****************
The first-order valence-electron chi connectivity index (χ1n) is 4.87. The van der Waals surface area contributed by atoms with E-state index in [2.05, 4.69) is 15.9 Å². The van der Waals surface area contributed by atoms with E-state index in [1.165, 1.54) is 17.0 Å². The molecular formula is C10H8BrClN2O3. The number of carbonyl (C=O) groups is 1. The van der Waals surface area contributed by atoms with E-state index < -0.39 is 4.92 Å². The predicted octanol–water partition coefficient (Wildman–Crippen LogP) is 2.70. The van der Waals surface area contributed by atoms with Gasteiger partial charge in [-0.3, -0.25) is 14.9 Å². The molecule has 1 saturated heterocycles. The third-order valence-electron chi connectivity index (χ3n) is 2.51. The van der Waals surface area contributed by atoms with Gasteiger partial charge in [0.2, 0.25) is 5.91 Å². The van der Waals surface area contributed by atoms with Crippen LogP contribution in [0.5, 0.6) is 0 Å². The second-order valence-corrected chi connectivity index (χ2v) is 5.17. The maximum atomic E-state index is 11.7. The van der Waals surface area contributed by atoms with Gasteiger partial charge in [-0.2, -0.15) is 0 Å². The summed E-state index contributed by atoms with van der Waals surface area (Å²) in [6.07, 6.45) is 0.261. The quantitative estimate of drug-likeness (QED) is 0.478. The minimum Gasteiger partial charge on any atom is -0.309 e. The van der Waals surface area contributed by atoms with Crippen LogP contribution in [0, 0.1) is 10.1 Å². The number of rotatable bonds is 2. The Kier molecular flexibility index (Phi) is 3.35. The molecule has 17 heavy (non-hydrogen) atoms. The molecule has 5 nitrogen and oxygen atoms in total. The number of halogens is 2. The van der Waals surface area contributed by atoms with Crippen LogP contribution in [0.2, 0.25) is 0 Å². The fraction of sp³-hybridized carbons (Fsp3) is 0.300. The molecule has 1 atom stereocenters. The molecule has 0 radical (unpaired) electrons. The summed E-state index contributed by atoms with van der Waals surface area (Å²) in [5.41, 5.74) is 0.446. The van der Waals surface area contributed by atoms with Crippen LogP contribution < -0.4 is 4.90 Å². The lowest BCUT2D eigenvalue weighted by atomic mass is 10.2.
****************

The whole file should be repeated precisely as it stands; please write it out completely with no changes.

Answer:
The first-order valence-electron chi connectivity index (χ1n) is 4.87. The van der Waals surface area contributed by atoms with E-state index in [2.05, 4.69) is 15.9 Å². The van der Waals surface area contributed by atoms with E-state index in [1.165, 1.54) is 17.0 Å². The molecular formula is C10H8BrClN2O3. The number of carbonyl (C=O) groups is 1. The van der Waals surface area contributed by atoms with E-state index < -0.39 is 4.92 Å². The predicted octanol–water partition coefficient (Wildman–Crippen LogP) is 2.70. The van der Waals surface area contributed by atoms with Gasteiger partial charge in [-0.3, -0.25) is 14.9 Å². The molecule has 1 saturated heterocycles. The third-order valence-electron chi connectivity index (χ3n) is 2.51. The van der Waals surface area contributed by atoms with Gasteiger partial charge in [0.2, 0.25) is 5.91 Å². The van der Waals surface area contributed by atoms with Crippen LogP contribution in [0.5, 0.6) is 0 Å². The second-order valence-corrected chi connectivity index (χ2v) is 5.17. The maximum atomic E-state index is 11.7. The van der Waals surface area contributed by atoms with Gasteiger partial charge in [-0.2, -0.15) is 0 Å². The summed E-state index contributed by atoms with van der Waals surface area (Å²) in [6.07, 6.45) is 0.261. The quantitative estimate of drug-likeness (QED) is 0.478. The minimum Gasteiger partial charge on any atom is -0.309 e. The van der Waals surface area contributed by atoms with Crippen LogP contribution in [0, 0.1) is 10.1 Å². The number of rotatable bonds is 2. The Kier molecular flexibility index (Phi) is 3.35. The molecule has 17 heavy (non-hydrogen) atoms. The molecule has 5 nitrogen and oxygen atoms in total. The number of halogens is 2. The van der Waals surface area contributed by atoms with Crippen LogP contribution in [0.2, 0.25) is 0 Å². The fraction of sp³-hybridized carbons (Fsp3) is 0.300. The molecule has 1 atom stereocenters. The molecule has 0 radical (unpaired) electrons. The summed E-state index contributed by atoms with van der Waals surface area (Å²) in [5.41, 5.74) is 0.446. The van der Waals surface area contributed by atoms with Crippen LogP contribution < -0.4 is 4.90 Å². The lowest BCUT2D eigenvalue weighted by atomic mass is 10.2.